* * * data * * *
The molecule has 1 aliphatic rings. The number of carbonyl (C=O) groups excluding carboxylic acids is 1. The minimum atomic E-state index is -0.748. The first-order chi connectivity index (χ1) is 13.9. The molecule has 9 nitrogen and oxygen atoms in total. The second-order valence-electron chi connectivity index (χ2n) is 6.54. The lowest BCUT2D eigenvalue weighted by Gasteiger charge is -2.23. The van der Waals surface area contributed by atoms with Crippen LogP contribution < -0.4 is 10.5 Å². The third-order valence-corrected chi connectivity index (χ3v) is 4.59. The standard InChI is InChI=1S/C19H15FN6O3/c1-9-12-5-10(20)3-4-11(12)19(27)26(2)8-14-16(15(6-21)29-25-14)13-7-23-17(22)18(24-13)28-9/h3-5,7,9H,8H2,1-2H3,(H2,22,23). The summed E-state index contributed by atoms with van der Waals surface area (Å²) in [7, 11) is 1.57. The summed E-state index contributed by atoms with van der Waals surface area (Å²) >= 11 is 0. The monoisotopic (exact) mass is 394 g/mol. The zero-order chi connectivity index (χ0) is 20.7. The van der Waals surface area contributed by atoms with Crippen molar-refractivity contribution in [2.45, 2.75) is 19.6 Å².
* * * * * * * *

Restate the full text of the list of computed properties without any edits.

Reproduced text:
The molecule has 1 aliphatic rings. The number of carbonyl (C=O) groups excluding carboxylic acids is 1. The minimum atomic E-state index is -0.748. The first-order chi connectivity index (χ1) is 13.9. The molecule has 9 nitrogen and oxygen atoms in total. The second-order valence-electron chi connectivity index (χ2n) is 6.54. The lowest BCUT2D eigenvalue weighted by Gasteiger charge is -2.23. The van der Waals surface area contributed by atoms with Crippen LogP contribution < -0.4 is 10.5 Å². The third-order valence-corrected chi connectivity index (χ3v) is 4.59. The standard InChI is InChI=1S/C19H15FN6O3/c1-9-12-5-10(20)3-4-11(12)19(27)26(2)8-14-16(15(6-21)29-25-14)13-7-23-17(22)18(24-13)28-9/h3-5,7,9H,8H2,1-2H3,(H2,22,23). The summed E-state index contributed by atoms with van der Waals surface area (Å²) in [7, 11) is 1.57. The summed E-state index contributed by atoms with van der Waals surface area (Å²) >= 11 is 0. The monoisotopic (exact) mass is 394 g/mol. The zero-order chi connectivity index (χ0) is 20.7. The van der Waals surface area contributed by atoms with Crippen molar-refractivity contribution in [2.45, 2.75) is 19.6 Å².